The 83-page State Department report on Hillary Clinton and the use of private email accounts at the department, released Wednesday, brought some new information to light and confirmed other findings. Here are five of the more interesting points.
By PBS NewsHour
One year ago, the first of two massive earthquakes ripped through Nepal, killing more than 8,000 people. Some $4 billion of assistance was pledged to the rebuilding effort, but political gridlock and corruption have left the displaced survivors to largely…
By Seth Borenstein, Associated Press
For more than two decades, researchers of different stripes have examined humanity's less-than-truthful underbelly. This is what they have found: We all stretch the truth, and politicians distort the truth more often, use more self-justifications and deceive in larger ways,…
By Josh Lederman and Jill Colvin, Associated Press
Donald Trump worked to right his campaign on Sunday after a shaky week, brushing off verbal missteps about abortion, nuclear weapons and GOP rival Ted Cruz as he cast forward to Tuesday's Republican presidential primary in Wisconsin.
Hundreds of protesters gathered in Manhattan on Saturday to rally against the potential candidacy of businessman Donald Trump, the front-runner for the GOP presidential nomination.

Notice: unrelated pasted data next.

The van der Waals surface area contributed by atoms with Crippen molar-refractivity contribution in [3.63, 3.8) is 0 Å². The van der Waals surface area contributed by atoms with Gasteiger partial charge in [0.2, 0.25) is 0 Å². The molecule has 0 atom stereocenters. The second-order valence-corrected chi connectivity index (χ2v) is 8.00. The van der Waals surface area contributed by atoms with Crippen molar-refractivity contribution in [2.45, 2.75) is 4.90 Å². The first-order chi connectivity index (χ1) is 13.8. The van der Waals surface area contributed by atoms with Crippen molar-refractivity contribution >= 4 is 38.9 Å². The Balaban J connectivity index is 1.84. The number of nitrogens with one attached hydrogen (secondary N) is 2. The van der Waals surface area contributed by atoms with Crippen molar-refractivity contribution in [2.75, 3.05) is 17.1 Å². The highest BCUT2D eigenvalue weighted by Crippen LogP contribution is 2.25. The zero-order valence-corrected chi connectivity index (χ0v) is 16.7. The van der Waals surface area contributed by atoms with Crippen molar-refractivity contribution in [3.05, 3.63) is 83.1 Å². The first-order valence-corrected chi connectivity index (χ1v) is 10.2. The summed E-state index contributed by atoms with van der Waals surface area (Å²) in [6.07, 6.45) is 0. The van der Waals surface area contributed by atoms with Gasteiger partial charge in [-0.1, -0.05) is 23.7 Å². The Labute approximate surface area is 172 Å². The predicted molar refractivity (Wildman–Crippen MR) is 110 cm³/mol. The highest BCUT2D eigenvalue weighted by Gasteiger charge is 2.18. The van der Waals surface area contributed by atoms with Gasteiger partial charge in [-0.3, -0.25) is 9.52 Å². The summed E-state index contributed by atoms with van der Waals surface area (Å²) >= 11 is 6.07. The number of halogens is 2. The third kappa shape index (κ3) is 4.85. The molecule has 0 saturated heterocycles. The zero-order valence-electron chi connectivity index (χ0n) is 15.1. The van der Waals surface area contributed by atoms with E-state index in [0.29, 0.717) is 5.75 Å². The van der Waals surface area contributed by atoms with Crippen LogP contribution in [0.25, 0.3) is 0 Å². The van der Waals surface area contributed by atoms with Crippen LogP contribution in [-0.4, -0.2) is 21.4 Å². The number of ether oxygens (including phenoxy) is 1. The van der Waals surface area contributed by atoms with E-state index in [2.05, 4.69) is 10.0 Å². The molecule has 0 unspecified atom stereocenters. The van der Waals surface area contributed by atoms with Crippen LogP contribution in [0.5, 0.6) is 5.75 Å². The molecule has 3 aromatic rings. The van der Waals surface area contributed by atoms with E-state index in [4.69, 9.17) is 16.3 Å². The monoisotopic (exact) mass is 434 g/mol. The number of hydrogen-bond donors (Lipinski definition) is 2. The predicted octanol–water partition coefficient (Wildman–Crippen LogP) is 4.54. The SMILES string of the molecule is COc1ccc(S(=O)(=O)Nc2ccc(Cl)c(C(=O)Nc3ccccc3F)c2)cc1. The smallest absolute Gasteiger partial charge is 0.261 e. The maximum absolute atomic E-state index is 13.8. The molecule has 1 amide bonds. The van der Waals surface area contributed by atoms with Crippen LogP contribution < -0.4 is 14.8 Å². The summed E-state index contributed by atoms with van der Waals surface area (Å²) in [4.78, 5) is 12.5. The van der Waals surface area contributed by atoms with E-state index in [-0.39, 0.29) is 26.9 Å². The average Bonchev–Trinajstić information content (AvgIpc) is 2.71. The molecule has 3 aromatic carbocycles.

By Associated Press
Former Florida Gov. Jeb Bush says he is ending his bid for the White House.
Whether you call it betting or investing, one thing is clear: political prediction markets are surprisingly accurate predictors of presidential races.
By PBS NewsHour
Marcia Coyle, chief Washington correspondent for the National Law Journal and Jamal Green, vice dean at Columbia Law School join William Brangham to discuss Justice Scalia's role and influence on the Supreme Court.
By Kenya Downs
Milwaukee is one of the most segregated cities in the country, and statistically one of the worst for African-Americans. We explore key factors in the city's racial divide ahead of Thursday's Democratic debate.
By Kathleen Hennessey, Associated Press
WASHINGTON — President Barack Obama and Bernie Sanders talked foreign policy, the economy and "a little bit of politics," Sanders said Wednesday after their first extended sit-down since the senator's presidential campaign jolted the race for the Democratic nomination.
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